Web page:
Head for the peaks of Gastein!
Gastein offers excellent opportunities to enjoy the ultimate in alpine sports, mountaineering.
Why are we such fans of mountaineering? Well, it’s actually an umbrella term for various activities in the mountains, including climbing, of course, but also backcountry skiing, alpine hiking and trekking, leading you up to elevations far beyond the 1,000-meter mark.
A regular hike is nothing more than a “gateway drug”, so to speak, to full-blown mountaineering. For many, you see, at some point just ambling up the mountainside just doesn’t cut it anymore. You long for something higher, for more nerve-tingling excitement, for more challenges. In most cases, hiking and mountaineering only differ in terms of the route. The hiker mostly stays on established paths, while the mountaineer has to scramble in some places and occasionally diverges from marked trails.
If you want to switch from hiking to mountaineering, you should take it slowly at first. Don’t immediately try to conquer the first 3,000-meter peak you come across, since mountaineering puts added stresses on your body that you will need to get used to slowly. The higher the mountaineer climbs, the lower the air pressure and also the oxygen content in the air. When you are not getting enough oxygen, your body produces more blood cells, your blood becomes thicker and more viscous, and your heart has to pump harder. This can lead to exhaustion, dizziness and even to obstructions in blood vessels. But not to fear – through correct preparation and the right know-how, these risks can be avoided and you can enjoy your alpine tour to the full. Keep your first tour easy, insure steeper stages also have manmade safety features, and keep the difficulty just below your actual fitness level. When you are mountaineering, of course, you absolutely must be surefooted and have a good head for heights, especially since you don’t always have the opportunity to turn back if the going gets tough.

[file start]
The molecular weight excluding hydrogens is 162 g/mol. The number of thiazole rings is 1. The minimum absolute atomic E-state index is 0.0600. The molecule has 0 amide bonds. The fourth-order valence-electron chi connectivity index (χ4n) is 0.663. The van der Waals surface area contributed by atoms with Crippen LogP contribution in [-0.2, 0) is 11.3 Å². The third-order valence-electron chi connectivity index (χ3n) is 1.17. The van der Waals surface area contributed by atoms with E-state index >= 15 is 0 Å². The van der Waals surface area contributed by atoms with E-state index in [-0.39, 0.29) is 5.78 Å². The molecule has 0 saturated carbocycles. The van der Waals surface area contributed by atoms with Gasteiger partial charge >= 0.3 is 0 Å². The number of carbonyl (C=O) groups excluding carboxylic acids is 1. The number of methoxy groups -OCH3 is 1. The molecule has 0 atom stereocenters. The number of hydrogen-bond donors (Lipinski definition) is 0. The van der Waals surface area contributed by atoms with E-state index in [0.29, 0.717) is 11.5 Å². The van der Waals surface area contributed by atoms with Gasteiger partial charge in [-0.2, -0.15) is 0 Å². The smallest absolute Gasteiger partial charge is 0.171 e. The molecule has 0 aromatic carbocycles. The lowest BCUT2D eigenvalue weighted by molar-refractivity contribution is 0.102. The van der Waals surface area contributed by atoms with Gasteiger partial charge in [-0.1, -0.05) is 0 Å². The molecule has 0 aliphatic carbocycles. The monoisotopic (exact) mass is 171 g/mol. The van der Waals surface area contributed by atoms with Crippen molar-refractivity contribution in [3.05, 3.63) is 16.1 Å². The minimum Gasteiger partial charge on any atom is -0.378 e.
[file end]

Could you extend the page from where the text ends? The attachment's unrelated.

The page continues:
So, what does Gastein Valley have to offer mountaineers? A laurel wreath of 55 peaks surrounding Gastein invites you to enjoy leisurely hiking tours as well as true mountaineering expeditions to the top of one of the 3,000ers. There’s something here for everyone, whether rookie or pro. Everyone will discover an adventure to remember.
The 3,000ers between the Ankogel and the Tischlerkarkopf set the pulses of mountaineers racing in pure anticipation. The summits of the more remote Tischlergruppe demand a lot of experience. Caution is a must, since it is hard for people who don’t know the area to find their way back to the valley. We recommend engaging the services of a mountain- or hiking guide.
If you don’t want to get lost and it’s your goal to climb all 55 of those peaks, you shouldn’t set out without the “Gastein Hiking Book”. The new edition contains the 40 most beautiful mountain hikes, each one beckoning you to discover new adventures. Even in this age of the Internet and smartphones, the tradition of collecting stamps in a hiker’s passbook and ultimately earning a hiking pin continues to thrive. The Gastein hiking pin was actually designed by Gastein physician Hermann Greinwald from the Bad Gastein branch of the Austrian Alpine Association. Earning the hiking pin is hard work, no doubt, but it is definitely rewarding. During your mountain tour, you will press the stamp into your hiking book or passbook. Once you have enough points, you can stop by the local tourist office and pick up your pin! All proceeds benefit Alpine Association chapters located here in Gastein Valley. As you hike your way to the various hiking pins, remember that honesty is also essential to the spirit of the program.
So, it’s time to head for the Gastein peaks in your hunt for hiking stamps!